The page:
How Australia Continues to ‘Breed Out the Color’ of Its Aboriginal Population

The theft of Aboriginal children is more widespread than at any time during the last century.

As of June last year, almost 14,000 Aboriginal children had been “removed.” This is five times the number when “Bringing Them Home” was written. More than a third of all removed children are Aboriginal — from three percent of the population. At the present rate, this mass removal of Aboriginal children will result in a stolen generation of more than 3,300 children in the Northern Territory alone.

I met a group of Aboriginal grandmothers, all survivors of the first stolen generation, all now with stolen grandchildren. “We live in a state of fear, again,” they said. David Shoebridge, a State Greens MP told me, “The truth is, there is a market among whites for these kids, especially babies.”

The New South Wales parliament is soon to debate legislation that introduces forced adoption and “guardianship.” Children under two will be liable — without the mother’s consent — if “removed” for more than six months. For many Aboriginal mothers like Pat, it can take six months merely to make contact with their children. “It’s setting up Aboriginal families to fail,” said Shoebridge.

This happened to an Aboriginal family in outback New South Wales. It is happening across Australia in a scandalous and largely unrecognized abuse of human rights that evokes the infamous Stolen Generation of the last century. Up to the 1970s, thousands of mixed race children were stolen from their mothers by welfare officials. The children were given to institutions as cheap or slave labor; many were abused.

Described by a Chief Protector of Aborigines as “breeding out the color”, the policy was known as assimilation. It was influenced by the same eugenics movement that inspired the Nazis. In 1997, a landmark report, “Bringing Them Home”, disclosed that as many 50,000 children and their mothers had endured “the humiliation, the degradation and sheer brutality of the act of forced separation … the product of the deliberate, calculated policies of the state.” The report called this genocide.


8 thoughts on “How Australia Continues to ‘Breed Out the Color’ of Its Aboriginal Population

  1. Thanks for the post. This story isn’t accurate. Part of it has been highly sensationalised.
    Australia once had a policy to assimilate it’s indigenous race. Children were stolen and made to behave ‘white’ in order to rid Aust of its black. It wasn’t a new ploy for this practise was employed by almost every culture that took over any another. For Australia, that stopped in the seventies. Since then the culture has received more favour…some say more than the whites. The Prime Minister of Australia recently made a formal apology to these indigenous Australians for the atrocities committed in the past and allowed new policy to be written into law and government.
    Australia isn’t stealing aboriginal children from their parents to assimilate them, it’s removing them from abusive families to save them. It may be as misguided as before but it’s done with better intentions. No one is breeding out color (‘colour’ is the proper Australian spelling) in Australia. Assimilation isn’t policy today. Men aren’t working on breeding anyone out. Women aren’t receiving this message either.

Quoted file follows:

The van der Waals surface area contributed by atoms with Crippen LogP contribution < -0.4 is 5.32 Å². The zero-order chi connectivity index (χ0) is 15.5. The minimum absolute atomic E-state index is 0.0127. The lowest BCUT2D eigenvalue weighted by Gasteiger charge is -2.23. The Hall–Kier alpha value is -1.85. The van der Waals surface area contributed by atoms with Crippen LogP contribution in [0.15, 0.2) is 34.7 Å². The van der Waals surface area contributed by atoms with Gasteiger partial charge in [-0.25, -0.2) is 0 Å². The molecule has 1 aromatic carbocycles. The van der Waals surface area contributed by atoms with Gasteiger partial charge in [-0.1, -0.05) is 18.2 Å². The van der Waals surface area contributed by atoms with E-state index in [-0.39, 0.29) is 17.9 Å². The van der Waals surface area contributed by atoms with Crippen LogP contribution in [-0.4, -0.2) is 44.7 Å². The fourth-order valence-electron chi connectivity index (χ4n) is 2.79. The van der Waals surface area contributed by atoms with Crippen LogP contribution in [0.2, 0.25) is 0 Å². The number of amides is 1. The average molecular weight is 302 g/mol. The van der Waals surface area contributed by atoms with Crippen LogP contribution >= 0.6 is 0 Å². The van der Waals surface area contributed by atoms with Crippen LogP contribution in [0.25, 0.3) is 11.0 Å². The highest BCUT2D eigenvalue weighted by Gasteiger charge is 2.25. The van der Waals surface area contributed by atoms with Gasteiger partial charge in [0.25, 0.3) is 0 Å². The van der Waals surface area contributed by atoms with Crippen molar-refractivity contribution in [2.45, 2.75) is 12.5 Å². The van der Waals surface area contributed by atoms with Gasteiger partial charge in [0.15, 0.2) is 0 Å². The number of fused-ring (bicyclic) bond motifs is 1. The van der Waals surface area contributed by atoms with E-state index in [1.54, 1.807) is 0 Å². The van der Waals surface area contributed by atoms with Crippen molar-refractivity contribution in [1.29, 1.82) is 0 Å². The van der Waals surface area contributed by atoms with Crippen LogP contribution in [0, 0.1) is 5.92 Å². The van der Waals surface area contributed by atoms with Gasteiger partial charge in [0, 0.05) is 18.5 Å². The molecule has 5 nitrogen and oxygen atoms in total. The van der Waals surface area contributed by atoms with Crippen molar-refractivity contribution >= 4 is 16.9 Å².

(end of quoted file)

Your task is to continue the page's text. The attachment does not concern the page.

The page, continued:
Personally, I love the indigenous people. They are the only ones who can make sense of such a dry, barren wasteland. I admire them. When the Europeans died in the outback the Aboriginies thrived. It’s the white man’s alcohol that has ruined them. It’s something that their genes appeal to. It messes with their minds. It breaks their families apart. Australia isn’t perfect but it’s trying to solve this problem. A child dying inside a dysfunctional family needs rescuing. Assimilation isn’t on it’s mind.

    • Fair dinkum. I lived in Australia for awhile myself.

      Well the article is definitely a side of a very complicated story.

      I won’t argue against you because your comment is a side of the story as well.

      All I’ll say is that in my observation, governments are rarely to be trusted.

    • Not just white man’s alcohol, but historically – rape, abuse, desecration of culture, murder, injustices on SO many levels. It’s a deep wound that needs healing. I recognise what you are trying to say and that your response is thoughtful, but to say it’s alcohol alone, simplifies a very big and long issue of maltreatment of Aboriginal people.

  2. In a world that is filled with people there will be questions
    about the authenticity of native title.
    Individuals will always be blamed for ignoring popular opinion
    and fault finding becomes a new science.
    Unfortunately people rarely encourage truth seeking in society.
    In literature and cinema, English people were renown for ignoring truths in favour of public opinion
    If i could say something for the Aborigine it would be to walk the land and remember what it was like before.
    Cars stop people from walking around the land but somehow people manage to do it and remember
    Popular opinion has always been a problem and a barrier for people.
    Individuals understand better than crowds or mobs.

  3. I was wondering where the photo of the beginning of this article is from. It’s a powerful image and I’d love to know more about it.

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